Why do the students have their own classroom area? Isn’t that segregation?

There are many reasons why Gawura has its own classroom space for Kindergarten to Year 6. Before we address these, we would like to highlight two things – firstly, the structure and establishment of Gawura was a collaborative effort between the Indigenous communities of Redfern and St Andrew’s Cathedral School. Secondly, our Gawura parents’ ongoing involvement in their children’s education is critical to the success of the program. The parents meet twice a term with Gawura teachers and staff to talk through issues, make decisions and advise on culturally appropriate curriculum. All our parents are supportive of the structure and positive outcomes of the program.

The Gawura classroom space provides a cultural hub and safe haven for the students and their families, which has a huge impact on a child’s learning. Governments have been working on ways to engage Indigenous children successfully in education for many years – decades of consultation and research has highlighted that cultural hubs, high attendance rates, culturally appropriate curriculum and parent involvement is critical to engaging Indigenous children successfully in learning. Gawura meets all these criteria.

In the SACS Junior School, parents and the Junior School are ‘co-contributors’ to a child’s learning. In many cases, at Gawura, the school is the number one provider of literacy and numeracy support. As a result, the Gawura teachers focus on increasing the number of hours of literacy and numeracy teaching in their weekly curriculum beyond the standard seven hours per week required by the NSW Board of Studies (BOSTES).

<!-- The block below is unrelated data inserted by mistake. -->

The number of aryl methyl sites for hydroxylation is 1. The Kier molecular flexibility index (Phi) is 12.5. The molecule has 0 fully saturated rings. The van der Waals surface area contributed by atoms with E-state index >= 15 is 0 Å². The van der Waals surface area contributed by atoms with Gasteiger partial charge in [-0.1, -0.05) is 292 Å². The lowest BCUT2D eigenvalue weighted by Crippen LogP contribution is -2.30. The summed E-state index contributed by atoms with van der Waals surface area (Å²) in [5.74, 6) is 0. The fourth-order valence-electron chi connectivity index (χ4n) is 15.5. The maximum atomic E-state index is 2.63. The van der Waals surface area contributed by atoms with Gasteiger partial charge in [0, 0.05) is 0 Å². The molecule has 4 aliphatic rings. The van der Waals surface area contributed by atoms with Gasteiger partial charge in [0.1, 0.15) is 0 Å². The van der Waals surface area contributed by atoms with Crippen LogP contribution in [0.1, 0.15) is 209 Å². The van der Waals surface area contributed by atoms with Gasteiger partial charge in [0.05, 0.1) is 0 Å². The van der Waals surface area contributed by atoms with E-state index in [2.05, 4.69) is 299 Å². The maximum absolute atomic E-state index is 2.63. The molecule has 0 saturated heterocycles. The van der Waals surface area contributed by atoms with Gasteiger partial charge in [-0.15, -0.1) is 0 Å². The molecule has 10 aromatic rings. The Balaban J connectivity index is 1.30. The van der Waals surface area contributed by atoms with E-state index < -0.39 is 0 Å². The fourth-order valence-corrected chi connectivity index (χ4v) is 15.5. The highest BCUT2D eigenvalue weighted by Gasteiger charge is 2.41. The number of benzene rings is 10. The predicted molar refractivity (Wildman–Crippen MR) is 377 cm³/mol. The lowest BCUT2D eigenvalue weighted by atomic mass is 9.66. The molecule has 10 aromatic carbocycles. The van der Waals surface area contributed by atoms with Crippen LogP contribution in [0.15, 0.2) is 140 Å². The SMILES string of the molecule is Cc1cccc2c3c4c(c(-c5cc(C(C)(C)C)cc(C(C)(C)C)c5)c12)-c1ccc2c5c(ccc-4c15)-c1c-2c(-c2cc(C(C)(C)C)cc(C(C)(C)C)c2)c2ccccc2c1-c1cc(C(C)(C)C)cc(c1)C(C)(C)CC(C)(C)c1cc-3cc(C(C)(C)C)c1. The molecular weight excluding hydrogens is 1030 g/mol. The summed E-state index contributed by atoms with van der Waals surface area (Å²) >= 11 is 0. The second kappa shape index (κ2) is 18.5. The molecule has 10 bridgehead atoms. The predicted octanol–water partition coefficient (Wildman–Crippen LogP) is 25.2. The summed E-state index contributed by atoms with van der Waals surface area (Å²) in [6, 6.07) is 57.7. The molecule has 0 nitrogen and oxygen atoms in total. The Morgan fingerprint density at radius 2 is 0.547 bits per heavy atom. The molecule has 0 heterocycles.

While Gawura students learn in their own dedicated classrooms every morning, the afternoons are taken up sharing lessons with SACS Junior School students in the areas of Science, History, Geography, Music, Visual Arts, Drama, PE/Sport and Christian Development. The students also spend morning tea and lunch together and participate in joint sport and swimming carnivals and many other activities.

Gawura is registered as a school in its own right. The advantage of Gawura being a separately registered school to St Andrew’s is that of funding. As 100 per cent of the students are Indigenous, and as the school has less than 30 students, currently we receive the maximum Federal Government ‘Indigenous supplement’ per child. We lose this funding when the Gawura students transition into St Andrew’s Cathedral School for their secondary education (Years 7 to 12).

A pre-requisite for a separately registered school is separate infrastructure, which is why Gawura classrooms are not open plan alongside SACS Junior School classrooms.

Is Indigenous culture incorporated into the Junior School and wider St Andrew’s community?

Yes, the Junior School, Middle School and Senior College incorporate Indigenous cultural aspects into their curriculum. The school celebrates NAIDOC week each year with individual class activities and whole school assemblies.  St Andrew’s is the richer for having Gawura and as students continue to engage with our Gawura students, they continue to learn about the sensitivities and nuances of Indigenous culture. The school organises music tours to Europe and the US which incorporate music from contemporary Australian composers, musical pieces and performances from our ancient and first Australians and a repertoire of modern and traditional orchestral pieces